Gilmore hardens stance on €3.1 billion budget adjustment plan

Tánaiste acknowledges next month’s budget will be ‘tough’, but insists it will be ‘fair’

Tánaiste Eamon Gilmore the deal on the Anglo promissory note should affect the budgetary arithmetic by about €1 billion.

Tánaiste Eamon Gilmore the deal on the Anglo promissory note should affect the budgetary arithmetic by about €1 billion.

Tue, Sep 10, 2013, 11:59

Tánaiste Eamon Gilmore says Ireland can meet its deficit targets with a budgetary adjustment of less than €3.1 million.

Mr Gilmore said the recent deal on the Anglo promissory note “should affect” the budgetary arithmetic by about €1 billion.

“Now how that is deployed is something that is going to have to be determined in the budget discussions, and will be clear on Budget Day,” he said.

“I’m satisfied that we can reach our target for this year by doing a budget adjustment of less than €3.1 billion.”

The Labour Party leader, however, would not be drawn on how far under the original €3.1 billion target his party wanted to go.

His comments come amid reported divisions between Minister for Finance Michael Noonan and Minister for Public Expenditure Brendan Howlin on €300 million of the savings.

The Government is committed to ensuring Budget 2014 delivers a general government deficit of no greater than 5.1 per cent of GDP next year. Labour ministers are thought to favour a more modest adjustment of €2.7 billion.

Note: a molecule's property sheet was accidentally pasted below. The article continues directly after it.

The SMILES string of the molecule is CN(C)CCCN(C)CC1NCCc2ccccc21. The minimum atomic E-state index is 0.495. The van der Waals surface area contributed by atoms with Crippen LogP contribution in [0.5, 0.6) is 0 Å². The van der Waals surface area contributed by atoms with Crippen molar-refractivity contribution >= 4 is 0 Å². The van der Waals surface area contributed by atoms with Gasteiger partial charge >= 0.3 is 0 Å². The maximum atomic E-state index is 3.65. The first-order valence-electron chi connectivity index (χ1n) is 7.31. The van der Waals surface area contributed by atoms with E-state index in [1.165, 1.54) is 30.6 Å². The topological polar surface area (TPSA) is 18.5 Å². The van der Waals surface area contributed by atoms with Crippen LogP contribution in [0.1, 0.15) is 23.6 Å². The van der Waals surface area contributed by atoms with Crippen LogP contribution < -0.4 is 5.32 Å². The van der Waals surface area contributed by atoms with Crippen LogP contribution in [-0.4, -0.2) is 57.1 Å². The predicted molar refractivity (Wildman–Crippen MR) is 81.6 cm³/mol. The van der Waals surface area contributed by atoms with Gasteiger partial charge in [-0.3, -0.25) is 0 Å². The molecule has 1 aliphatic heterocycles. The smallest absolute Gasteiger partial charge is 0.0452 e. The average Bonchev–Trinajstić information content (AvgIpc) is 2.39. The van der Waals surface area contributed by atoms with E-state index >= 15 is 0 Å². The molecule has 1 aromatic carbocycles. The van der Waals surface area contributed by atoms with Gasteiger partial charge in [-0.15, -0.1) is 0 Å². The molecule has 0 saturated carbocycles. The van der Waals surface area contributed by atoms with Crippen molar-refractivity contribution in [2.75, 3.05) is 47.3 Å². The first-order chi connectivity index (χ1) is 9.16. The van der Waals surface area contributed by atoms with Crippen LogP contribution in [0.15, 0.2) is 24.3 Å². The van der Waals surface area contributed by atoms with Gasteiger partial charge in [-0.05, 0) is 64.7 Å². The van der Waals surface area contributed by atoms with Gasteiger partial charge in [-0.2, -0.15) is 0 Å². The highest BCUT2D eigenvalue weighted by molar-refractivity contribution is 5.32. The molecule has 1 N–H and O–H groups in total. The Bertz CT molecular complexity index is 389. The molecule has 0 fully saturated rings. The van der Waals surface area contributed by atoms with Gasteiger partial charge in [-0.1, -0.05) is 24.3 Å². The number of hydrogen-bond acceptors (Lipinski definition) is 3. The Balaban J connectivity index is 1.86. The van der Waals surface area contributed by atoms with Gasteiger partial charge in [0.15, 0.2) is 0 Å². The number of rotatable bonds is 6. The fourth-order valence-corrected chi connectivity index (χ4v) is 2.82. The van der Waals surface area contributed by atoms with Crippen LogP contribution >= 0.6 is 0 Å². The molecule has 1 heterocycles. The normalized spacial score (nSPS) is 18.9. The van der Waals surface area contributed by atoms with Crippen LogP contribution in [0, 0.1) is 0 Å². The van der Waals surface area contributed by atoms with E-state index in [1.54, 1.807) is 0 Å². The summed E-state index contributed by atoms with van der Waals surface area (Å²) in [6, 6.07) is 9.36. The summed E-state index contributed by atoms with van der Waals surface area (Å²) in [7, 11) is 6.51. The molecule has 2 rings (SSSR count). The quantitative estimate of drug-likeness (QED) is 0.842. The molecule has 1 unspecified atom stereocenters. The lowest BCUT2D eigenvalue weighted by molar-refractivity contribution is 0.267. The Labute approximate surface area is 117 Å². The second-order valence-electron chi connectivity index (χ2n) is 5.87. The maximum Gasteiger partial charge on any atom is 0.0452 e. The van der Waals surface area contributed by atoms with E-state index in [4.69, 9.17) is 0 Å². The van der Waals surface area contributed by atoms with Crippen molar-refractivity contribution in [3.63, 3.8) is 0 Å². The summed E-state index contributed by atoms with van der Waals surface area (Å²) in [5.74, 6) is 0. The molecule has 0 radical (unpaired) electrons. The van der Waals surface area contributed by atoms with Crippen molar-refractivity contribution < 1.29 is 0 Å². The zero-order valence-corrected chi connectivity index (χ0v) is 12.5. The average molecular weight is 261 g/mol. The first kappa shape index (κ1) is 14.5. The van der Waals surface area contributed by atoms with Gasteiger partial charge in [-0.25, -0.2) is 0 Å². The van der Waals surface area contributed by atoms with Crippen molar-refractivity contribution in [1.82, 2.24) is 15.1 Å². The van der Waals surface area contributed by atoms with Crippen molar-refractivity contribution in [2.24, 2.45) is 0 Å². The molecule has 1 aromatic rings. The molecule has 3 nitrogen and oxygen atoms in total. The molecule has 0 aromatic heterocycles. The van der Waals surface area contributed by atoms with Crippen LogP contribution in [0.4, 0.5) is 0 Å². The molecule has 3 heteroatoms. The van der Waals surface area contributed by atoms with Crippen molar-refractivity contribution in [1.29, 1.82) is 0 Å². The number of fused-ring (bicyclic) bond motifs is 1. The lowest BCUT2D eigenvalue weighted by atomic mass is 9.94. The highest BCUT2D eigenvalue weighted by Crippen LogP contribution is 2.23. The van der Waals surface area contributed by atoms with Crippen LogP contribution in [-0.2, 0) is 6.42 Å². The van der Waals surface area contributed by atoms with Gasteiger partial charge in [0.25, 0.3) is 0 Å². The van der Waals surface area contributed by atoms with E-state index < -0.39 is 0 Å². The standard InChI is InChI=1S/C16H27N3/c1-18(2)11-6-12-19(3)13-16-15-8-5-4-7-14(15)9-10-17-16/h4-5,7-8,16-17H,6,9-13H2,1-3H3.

“There are some commentators who are saying to us, well, you’re doing great, keep it up, do the €3.1 billion anyway, even if the €3.1 billion is more than is necessary to meet your target,” Mr Gilmore told RTE’s Today with Sean O’Rourke programme. “What I say to that is this, yes we will do what is necessary to get our public finances in good order and to meet our targets, but I do not believe that we should do more than that. I don’t think there is a case for that.

“It will be a difficult Budget but we have to do it in a way that is fair and balanced, that it achieves its objectives but that doesn’t do reductions in public expenditure or new taxes just for the sake of doing it.”

Mr Gilmore said he would not comment on speculation about the specifics of the budget plan at this stage, but gave assurances that no proposals are on the table to cut the old age pension.

The Tánaiste said he wanted to see a focus on supporting families in the budget and said the coalition was looking at bringing in free GP care for children. “I believe families have suffered considerably as a result of the recession and families have suffered the contraction in the budgets and when we look at the forthcoming budget we have to look at some way of providing relief,” he said.

The budget will be announced on October 15th by Mr Noonan, some two months earlier than usual under European demands to have the figures scrutinised in Brussels.

In an interview with the Financial Times earlier this week, Mr Gilmore claimed “austerity hawks” had attempted to use Ireland as some type of economic experiment.

“Austerity alone is not sufficient for economic recovery or social stability,” he told the newspaper.